Of Special Interest


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22nd January 2012

Geneva Association reviews three key issues for the global insurance industry

International insurance think tank, The Geneva Association,has published three key areas of interest for the global insurance industry in 2012; financial stability, governmental management of natural catastrophe risk and demographics and old age society. Secretary general and managing director Patrick Liedtke makes the following comments;
-Financial Stability and Insurance
“No other topic has worried nation states around the world more
persistently in 2011 than the question of global financial stability. And with as yet so many unresolved issues, ranging from a reappraisal of the risk-free nature of sovereign debt to significant new regulation and the further strengthening of the global financial system, the topic will remain at the top of the list for 2012 for insurers.
Financial regulation has a profound impact on the way capital
markets and financial systems operate as well as the velocity and parameters of their evolution. Only with a profound understanding of the technical issues can regulators effect sound and efficient reforms, especially for such idiosyncratic industries as insurance. Insurance is a highly complex business and is not readily comparable with any other, even if they share some common elements. Unfortunately, it is also not always well understood by those outside the industry. This
creates the risk of a misunderstanding of its operations and raises the likelihood of potentially unintended consequences of a particular regulatory action. The IAIS has been charged by the FSB with dealing with the insurance aspects of the forthcoming regulatory agenda on financial stability. Their expertise in insurance must be recognized in this process and its recommendations to other bodies need to be respected.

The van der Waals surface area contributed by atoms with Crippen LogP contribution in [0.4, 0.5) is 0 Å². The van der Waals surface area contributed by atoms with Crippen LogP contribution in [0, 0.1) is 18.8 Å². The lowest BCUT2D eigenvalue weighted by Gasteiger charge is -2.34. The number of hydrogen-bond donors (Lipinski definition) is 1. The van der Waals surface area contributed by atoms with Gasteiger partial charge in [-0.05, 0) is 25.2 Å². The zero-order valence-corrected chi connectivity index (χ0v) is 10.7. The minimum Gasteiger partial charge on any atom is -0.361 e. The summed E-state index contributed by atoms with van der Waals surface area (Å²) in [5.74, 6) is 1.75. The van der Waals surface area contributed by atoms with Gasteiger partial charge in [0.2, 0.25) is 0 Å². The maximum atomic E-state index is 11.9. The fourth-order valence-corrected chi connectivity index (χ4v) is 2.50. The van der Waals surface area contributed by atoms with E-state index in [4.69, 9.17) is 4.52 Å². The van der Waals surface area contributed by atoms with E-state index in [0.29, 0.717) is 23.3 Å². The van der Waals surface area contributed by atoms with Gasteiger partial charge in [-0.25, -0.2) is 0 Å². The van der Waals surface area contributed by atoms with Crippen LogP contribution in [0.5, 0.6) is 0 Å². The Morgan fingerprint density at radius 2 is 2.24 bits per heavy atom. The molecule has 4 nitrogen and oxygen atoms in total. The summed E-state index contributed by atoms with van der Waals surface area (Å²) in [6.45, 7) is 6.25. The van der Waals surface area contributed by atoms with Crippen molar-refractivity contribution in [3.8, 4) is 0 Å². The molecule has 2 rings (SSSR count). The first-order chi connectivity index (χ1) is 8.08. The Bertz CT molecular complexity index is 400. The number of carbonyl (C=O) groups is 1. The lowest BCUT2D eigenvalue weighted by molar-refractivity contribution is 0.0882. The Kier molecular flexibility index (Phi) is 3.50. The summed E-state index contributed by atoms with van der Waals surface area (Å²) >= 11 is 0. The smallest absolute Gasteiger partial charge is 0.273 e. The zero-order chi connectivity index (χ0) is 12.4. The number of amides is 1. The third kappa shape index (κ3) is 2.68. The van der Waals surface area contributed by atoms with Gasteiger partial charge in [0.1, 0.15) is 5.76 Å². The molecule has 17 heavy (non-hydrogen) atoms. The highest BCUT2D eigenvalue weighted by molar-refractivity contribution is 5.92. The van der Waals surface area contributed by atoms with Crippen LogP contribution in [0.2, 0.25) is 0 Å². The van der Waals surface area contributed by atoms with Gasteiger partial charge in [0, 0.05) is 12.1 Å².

Over the last two years the insurance industry has worked vigorously to clarify the nature of its contribution to financial stability, proving how insurance activities are a stabilizing rather than a destabilizing element, and clearly demarcated itself from other financial services providers. The Geneva Association’s research has been instrumental in supporting and advancing those discussions at the international level. Today, we are focused on examining the resolution and recovery plans that exist in insurance and will be publishing our findings on the subject soon. It is clear from our analysis and fully consistent with the experience from the past decades that when failures of insurers occur, the recovery or resolution mechanisms and supervisory tools for insurance exist for allowing them to be managed in an orderly fashion and without systemic disruptive effects on the global financial system. Against the FSB stipulation that a SIFI is an organization that would, “cause significant disruption to the financial system and economic activity”, self evidently, the orderly failure of an institution does not create a systemic risk thus resolvable insurers cannot be SIFIs.
The next months will see some of the most important decisions made on insurance regulation. The changes arranged during this period–for the first time ever orchestrated through the G-20 at the global level–will be very significant for the insurance industry. It is vital, therefore, that any decisions made fully respect the role of insurance and facilitate sound and sustainable risk management and risk transfer solutions upon which our modern economies depend so much.”
-Government Management of Natural Catastrophes